Magical Realism has become a buzz word in High School English class. This shouldn’t come to many as a surprise as it one of the most popular genres in literature today. This is second only to Romance or Urban Fantasy. If you play your cards right, you can even find books that straddle all three of these genres! Confusing the ever-loving-minds out of English teachers everywhere… Let’s look at the meaning of Magical Realism.
Why is Magical Realism so popular right now?
Because it’s fun! In Magical Realism, there is a whole lot of real life with a little bits of the extraordinary! Who doesn’t want to find the literal end of the rainbow? Who wouldn’t want to make friends with a friendly giant? But, Magical Realism is not quite as easy to define as it may seem. See the “definition”, or meaning of Magical Realism is: a story that has fantastical elements woven into the text. But it can’t be Fantasy, Urban Fantasy, Science Fiction, Dystopian, or Horror. So, zombies, witches, or aliens… probably not Magical Realism (but it could be). It’s difficult to determine what Magical Realism is. Why? Because, you must determine the situational awareness of these elements to the characters. It’s less about the magical or extraordinary things being in the story. It’s more about how the characters react to these things. Tricky huh?
If you’re a student in English class figuring out what Magical Realism is, you may find yourself very frustrated… Well, don’t worry, most people get a little confused when looking at Magical Realism for the first time. Here’s a little something that may help.
You’ll also want to check out “The Main Rules of Magical Realism” below. Reading these rules will help give you a better understanding of Magical Realism. Sometimes it help to hear it, write it down, and see it. This will keep the meaning of Magical Realism stuck in your mind.
The Main Rules of Magical Realism:
The above images shows elements of what people may find will help you define the meaning of Magical Realism.
Magical Realism takes place in CURRENT times– This may get a little confusing when you’re reading a passage or story that was written sixty years ago. Today it is considered the past, but it still falls into Magical Realism. Why? because when it was written it was the “realistic current time”. So, if a story takes place way back in the ancient times it is NOT Magical Realism. Also, if it takes place far off in the future it is NOT Magical Realism either. This can get confusing as some stories were written long ago about the future that has already passed us today. Think George Orwell’s 1984. This was a work of Science Fiction NOT Magical Realism.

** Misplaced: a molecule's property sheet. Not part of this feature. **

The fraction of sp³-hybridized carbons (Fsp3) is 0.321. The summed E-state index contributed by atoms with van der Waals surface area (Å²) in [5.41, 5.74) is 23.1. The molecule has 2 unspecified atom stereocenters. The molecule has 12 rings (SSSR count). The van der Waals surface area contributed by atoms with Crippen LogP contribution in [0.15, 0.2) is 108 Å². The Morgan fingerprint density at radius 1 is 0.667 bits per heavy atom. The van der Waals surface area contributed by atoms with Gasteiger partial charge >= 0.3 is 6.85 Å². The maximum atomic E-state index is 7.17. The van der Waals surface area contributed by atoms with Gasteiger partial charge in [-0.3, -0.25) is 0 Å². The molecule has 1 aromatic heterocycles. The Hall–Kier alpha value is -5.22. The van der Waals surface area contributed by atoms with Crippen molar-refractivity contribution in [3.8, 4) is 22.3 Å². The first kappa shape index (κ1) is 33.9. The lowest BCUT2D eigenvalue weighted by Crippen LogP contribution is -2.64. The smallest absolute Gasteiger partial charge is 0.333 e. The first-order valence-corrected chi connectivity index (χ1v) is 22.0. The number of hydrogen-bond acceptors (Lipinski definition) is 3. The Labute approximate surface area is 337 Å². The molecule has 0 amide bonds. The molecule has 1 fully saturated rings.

Magical Realism takes place in OUR world- Pay attention to the names of the places in the story. Magical Realism must take place on Earth, in a real place. Any story that takes place in a made up world or in a different realm is Fantasy or Science Fiction.
Does NOT have to have magic in it– Even though the name of the genre is “Magical” Realism, it does not actually mean magic as in witches, wizards and wand waving. It is a general term that indicates that unusual things will happen in the story. I like to use the word Fantastical when referring the elements of Magical Realism. We are looking for things that may appear out of place because they are “fantastical”. Things such as a giant character or a man who never ages. Maybe we see a nameless angel, or a person who cries literal rivers of tears.
The general population of characters does not find the “fantastical” strange– One very important key aspect of Magical Realism is that the characters in the story accept the fantastical elements in the story without too much alarm. This does not mean that characters don’t question the giant in the room. Or, that they don’t find the river of tears alarming in itself. What happens in these stories is they accept that a woman CAN cry rivers of tears. Men CAN grow to be giants.
Reclassification of genres continues to make it confusing
These are the first main things you can look at to determine if a story is in fact Magical Realism. Since the creation of the genre in the mid 20th century, many authors have added their own spin. They’ve added elements that challenge the rules of Magical Realism. So much so, that an entirely new genre was created in the late 20th century, call Urban Fantasy. This genre holds stories such as Harry Potter, The Mortal Instruments, and Twilight. These books previously fell into the genre of Magical Realism. But, not fitting quite well enough for English nerds to be happy with the classification. This is why it’s best to use the guidelines above. This will help you determine if what you are reading is in fact, Magical Realism. It will also help you understand the meaning of Magical Realism.